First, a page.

Things start to look up for the team when Starfire finally arrives in San Francisco. She immediately gets to helping Raven deal with her growing powers. She is the calming influence that the rest of the team needs. Especially with the deal that Deathstroke has proposed, trading Jason for Rose. While the older team members debate handing Rose over, Gar, Rose, and Raven listen in. After listening to them debate handing her over to her homicidal father, Rose tries to escape. Eventually, it comes down to a showdown between Raven and Rose, and we get a look at just how powerful Raven is now, as well as a first look at Rose’s powers.

Back with Deathstroke and Jason, the show finally gives a better idea of what Deathstroke’s specific beef with the Titans is. It is hypocritical, which is kind of Deathstroke’s thing. He makes it seem as though Dick is the cause of his enmity, which is the opposite of what we just saw in “Aqualad,” where Deathstroke appeared on his own and started a fight with the Titans.

This episode did have the first instance of me actually liking Hawk. He is as abrasive as ever, but he has a moment of vulnerability that actually works to make the character endearing. As much as he didn’t seem to like him when he was around, he sees something of himself in Jason and can’t rest while Deathstroke has him. Dawn, though, continues to be confounding. A couple of episodes ago she was the one moonlighting in her costume, now she is determined that the Titans are done. She goes after Dick to shut the team down once they finish things off with Deathstroke.

Dick outlines a plan that, while not actually including Raven and Gar at least lets them know what is going on, before a swerve sets up Dick facing off with Deathstroke alone. It ends with a cliffhanger that calls back to Jason Todd’s death in the comics more than thirty years ago.

I love how this show gives its characters a chance to breath, instead of being all plot or action. The problem is that several of its characters are not particularly well drawn or interesting. Hank and Dawn are generally the worst. Donna is mostly a cipher. The show noticeably picks up when Starfire is around. There is chemistry between her and Dick, between her and Raven. Most of the younger characters are fine, though the show needs to give Gar something to do. With the addition of Rose and the next episode apparently introducing Conner Kent, maybe it is time for Hawk and Dove to get that retirement they seem to be looking for.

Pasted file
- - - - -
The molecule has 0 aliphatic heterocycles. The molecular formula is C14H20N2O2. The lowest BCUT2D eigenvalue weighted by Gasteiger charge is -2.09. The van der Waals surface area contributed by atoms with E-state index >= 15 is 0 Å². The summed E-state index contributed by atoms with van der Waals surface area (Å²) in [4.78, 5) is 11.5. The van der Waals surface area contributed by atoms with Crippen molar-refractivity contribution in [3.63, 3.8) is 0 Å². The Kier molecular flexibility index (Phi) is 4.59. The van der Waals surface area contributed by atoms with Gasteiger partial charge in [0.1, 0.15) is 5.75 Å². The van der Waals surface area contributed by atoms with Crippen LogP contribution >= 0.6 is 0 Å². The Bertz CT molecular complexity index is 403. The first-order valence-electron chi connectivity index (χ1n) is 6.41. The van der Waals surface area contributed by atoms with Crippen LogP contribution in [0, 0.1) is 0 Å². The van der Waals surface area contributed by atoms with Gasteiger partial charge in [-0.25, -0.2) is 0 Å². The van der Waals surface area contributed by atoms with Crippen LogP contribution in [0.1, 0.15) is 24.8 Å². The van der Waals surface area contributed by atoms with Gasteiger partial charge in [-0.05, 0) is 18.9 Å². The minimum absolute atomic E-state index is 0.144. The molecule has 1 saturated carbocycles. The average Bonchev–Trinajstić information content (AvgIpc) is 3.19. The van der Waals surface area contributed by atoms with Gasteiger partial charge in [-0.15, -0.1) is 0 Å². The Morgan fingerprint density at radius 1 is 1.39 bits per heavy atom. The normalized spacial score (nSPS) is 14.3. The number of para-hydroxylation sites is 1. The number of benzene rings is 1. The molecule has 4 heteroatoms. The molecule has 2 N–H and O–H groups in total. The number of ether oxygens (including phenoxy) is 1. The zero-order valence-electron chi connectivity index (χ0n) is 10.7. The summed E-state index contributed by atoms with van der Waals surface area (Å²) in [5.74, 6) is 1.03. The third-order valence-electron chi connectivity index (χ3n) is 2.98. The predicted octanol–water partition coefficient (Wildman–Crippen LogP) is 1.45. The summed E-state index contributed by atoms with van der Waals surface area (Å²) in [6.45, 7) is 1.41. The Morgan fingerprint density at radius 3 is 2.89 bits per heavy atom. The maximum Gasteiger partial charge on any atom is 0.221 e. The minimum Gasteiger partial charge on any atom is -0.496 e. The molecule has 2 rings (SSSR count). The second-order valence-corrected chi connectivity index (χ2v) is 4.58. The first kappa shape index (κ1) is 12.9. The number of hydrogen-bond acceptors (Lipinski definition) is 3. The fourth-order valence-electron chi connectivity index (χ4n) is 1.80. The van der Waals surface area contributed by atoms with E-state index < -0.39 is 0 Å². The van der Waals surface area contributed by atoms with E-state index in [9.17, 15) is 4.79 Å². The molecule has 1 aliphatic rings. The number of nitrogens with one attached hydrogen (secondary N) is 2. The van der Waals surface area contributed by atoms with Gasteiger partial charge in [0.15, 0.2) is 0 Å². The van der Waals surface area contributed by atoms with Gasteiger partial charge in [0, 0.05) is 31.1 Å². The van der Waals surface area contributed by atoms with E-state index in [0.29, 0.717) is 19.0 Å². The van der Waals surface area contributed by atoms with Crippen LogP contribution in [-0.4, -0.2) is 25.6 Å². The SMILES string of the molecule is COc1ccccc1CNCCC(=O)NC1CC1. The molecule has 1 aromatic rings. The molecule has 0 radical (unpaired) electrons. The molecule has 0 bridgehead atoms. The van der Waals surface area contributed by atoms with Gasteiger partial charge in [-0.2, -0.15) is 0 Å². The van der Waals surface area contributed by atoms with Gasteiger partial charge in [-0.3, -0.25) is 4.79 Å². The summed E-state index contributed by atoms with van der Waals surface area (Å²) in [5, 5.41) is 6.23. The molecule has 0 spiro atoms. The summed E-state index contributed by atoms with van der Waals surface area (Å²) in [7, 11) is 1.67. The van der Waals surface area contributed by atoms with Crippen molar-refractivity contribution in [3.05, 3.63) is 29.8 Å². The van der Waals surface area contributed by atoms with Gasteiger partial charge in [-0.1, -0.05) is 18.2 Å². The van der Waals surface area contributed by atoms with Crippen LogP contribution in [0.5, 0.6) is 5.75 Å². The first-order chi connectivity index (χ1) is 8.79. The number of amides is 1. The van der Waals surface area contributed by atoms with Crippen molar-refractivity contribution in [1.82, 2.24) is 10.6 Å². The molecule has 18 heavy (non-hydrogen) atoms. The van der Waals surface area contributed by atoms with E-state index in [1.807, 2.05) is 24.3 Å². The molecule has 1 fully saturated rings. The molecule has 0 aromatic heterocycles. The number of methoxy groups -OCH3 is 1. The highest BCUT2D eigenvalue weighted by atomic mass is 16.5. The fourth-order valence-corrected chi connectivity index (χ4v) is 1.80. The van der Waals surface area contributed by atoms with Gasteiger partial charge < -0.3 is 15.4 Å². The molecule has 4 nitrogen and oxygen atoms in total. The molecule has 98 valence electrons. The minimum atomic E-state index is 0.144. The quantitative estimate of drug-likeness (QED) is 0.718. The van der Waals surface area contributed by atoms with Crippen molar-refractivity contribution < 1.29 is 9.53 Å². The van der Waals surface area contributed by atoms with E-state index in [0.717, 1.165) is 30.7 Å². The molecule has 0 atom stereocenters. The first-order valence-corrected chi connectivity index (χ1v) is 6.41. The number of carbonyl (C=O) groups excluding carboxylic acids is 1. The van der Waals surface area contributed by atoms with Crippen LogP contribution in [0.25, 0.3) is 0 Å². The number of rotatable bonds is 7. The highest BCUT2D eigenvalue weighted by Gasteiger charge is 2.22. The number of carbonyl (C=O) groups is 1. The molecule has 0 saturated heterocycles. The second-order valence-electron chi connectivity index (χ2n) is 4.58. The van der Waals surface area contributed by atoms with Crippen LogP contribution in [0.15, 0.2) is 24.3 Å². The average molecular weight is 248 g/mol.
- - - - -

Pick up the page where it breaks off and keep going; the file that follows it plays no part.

Recap of the Titans S2 Ep4

Titans S2, Ep 4: “Aqualad”

Did I start this project with any idea that I would immediately fall a month behind? Actually yes, I kind of suspected this would happen. But I am committed to catching up and to sticking with it through the rest of the season.

Aqualad starts five years in the past with a proper introduction to Deathstroke as he commits a handful of murders. Because that is what Deathstroke does; kill people. It also introduces, but does not name or identify, Jericho.Then it switches to showing the original Titans in action as a team, with the five of them brutally taking out a trio of car jackers. Five original Titans, with the four we already know—Donna, Dick, Dawn, and Hank—as well as previously unseen (and maybe unmentioned) Garth, who is the Aqualad from the title. They return to the tower for what appears to be a birthday party for Garth.

The show kind of falls down in its portrayal of the relationship between Garth and Donna. Garth keeps pressuring her for a date, while Donna studiously avoids him. That is despite Dawn’s pushing her to him. It isn’t quite clear why Donna is not into Garth, but it doesn’t really matter. She makes it clear that she is not interested, and everyone is ignoring her wishes. It feels kind of gross, with them all pushing her to a relationship she clearly does not want. Now, it is possible she is supposed to appear more conflicted than she does. Donna is leaving for Themyscira soon and does not want to start something that will inevitably be forced to end. It works a little better as the episode goes on, but maybe it should have started with a scene of them actually connecting. It also feels as though there is some information that the show is still holding back. I feel like I’m all over the map here, but only because the show is all over the map. Despite the title of the episode, this episode is about Donna Troy. However, I came out of it feeling like I knew less about her character than when I went in. Without knowing what Donna actually wants, her actions in this episode are inexplicable.